Cuba - introduction

(travel period: March 2003.)

How did I end up on Cuba? I wanted to leave for some ten days in this cold March and go somewhere where it's warm. So when I found a cheap ticket for an Air France flight Paris-Havana, the decision wasn't difficult. I bought the ticket, took my passport and went to the Cuban consulate to get a visa. Every tourist (with exception for Kazakhstan and a few similar countries!) needs a visa to visit Cuba. The visa costs 25€ (in Paris) and is delivered in form of a tourist card that is not stamped in the passport. It's valid for 30 days, counting from the date of entry in Cuba, and can be extended for additional 30 days. Those who buy tourist packages get a visa from their tourist agencies. I'm traveling as an individual who didn't pay in advance for anything but the plane ticked (and the visa of course).

Map of Cuba
Map of Cuba

A few words on the money

Three different currencies exist in Cuba: peso (moneda nacional), the dollar and the convertible peso. Peso is the Cuban currency that is of no use for tourists because almost nothing can be bought for it. The local "economists" have come to the idea that Cubans shall pay for a product in pesos while the foreigners shall pay the same amount in dollars. The same amount but not the same value, as on the black market 1$ equals 26 pesos. To create the complete confusion, the symbol used for the peso is also "$"! A tourist can completely ignore the existence of pesos and use the good old dollar. The convertible peso has a parity with dollar. It's mostly used in the form of coins returned as the change to foreign customers. A tourist uses it for small payments, but outside of Cuba it's worthless. It seems that paper notes of this currency exist and that they look like Monopoly notes, but I haven't seen them anywhere. Before arriving to Cuba, one has to provide a sufficient quantity of 5, 10 and 20 $ notes. In better hotels, rent-a-car agencies and at some other places it's possible to pay with Eurocard/Mastercard and Visa credit cards. American express is useless on Cuba, as well as any credit card issued by a US bank (due to the US embargo on Cuba). With EC/MC it's possible to retrieve cash in banks. In tourist ghettos like Varadero it's possible to pay with euro too.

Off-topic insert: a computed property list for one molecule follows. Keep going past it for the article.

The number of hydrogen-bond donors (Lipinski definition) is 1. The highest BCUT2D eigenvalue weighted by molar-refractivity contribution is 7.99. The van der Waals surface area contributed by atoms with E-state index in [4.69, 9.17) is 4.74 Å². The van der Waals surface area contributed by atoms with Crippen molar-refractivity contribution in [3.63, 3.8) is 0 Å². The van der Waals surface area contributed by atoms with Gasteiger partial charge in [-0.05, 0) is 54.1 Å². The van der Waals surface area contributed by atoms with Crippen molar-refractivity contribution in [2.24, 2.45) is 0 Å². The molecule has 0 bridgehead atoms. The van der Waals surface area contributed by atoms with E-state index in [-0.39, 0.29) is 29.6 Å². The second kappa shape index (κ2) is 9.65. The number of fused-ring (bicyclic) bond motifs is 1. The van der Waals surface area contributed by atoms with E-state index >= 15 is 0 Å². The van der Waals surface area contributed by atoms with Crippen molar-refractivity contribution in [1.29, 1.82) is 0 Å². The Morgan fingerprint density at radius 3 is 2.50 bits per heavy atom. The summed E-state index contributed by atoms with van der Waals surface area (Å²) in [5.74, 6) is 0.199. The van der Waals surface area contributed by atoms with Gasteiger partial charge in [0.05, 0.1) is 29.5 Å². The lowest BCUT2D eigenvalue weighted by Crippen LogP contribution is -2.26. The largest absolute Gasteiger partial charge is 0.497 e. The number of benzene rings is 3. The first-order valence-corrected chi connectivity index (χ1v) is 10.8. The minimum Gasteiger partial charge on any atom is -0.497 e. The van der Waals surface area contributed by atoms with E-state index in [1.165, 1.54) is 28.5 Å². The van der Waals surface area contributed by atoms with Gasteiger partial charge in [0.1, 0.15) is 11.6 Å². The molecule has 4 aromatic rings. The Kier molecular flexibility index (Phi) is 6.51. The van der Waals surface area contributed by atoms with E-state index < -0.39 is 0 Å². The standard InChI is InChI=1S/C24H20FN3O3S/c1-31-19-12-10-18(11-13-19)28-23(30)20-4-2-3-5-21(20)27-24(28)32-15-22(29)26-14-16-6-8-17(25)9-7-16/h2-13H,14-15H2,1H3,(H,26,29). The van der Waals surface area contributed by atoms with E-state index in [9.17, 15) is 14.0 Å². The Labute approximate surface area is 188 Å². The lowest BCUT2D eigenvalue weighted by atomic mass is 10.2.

About the economy

The Cuban companies are (with some exceptions in the tourism industry) state-owned and in bad shape. Every Cuban (man) must work, and the average salary is about 15$. The state provides jobs for all the citizens, meaning that many Cubans are employed on jobs where they have nothing much to do. A Cuban can't sell nor buy a house: all kids stay living in their parent's home, so there is not too much living space for everybody. In 1995 Cuba was approaching an economic collapse, so Castro decided to allow foreign investments and opened Cuba to foreign investors. Cuba produces the best tobacco in the world and also has a pharmaceutical industry (the working force is qualified and cheap).

I wake up in the morning and the first thing that comes to my mind is "is it too late for the beach"? Yes, it definitively is - it took me a few seconds to realize that I'm not on Cuba anymore, but I've had a good sleep so I can keep on with the story...

Next page
Cuba: Havana
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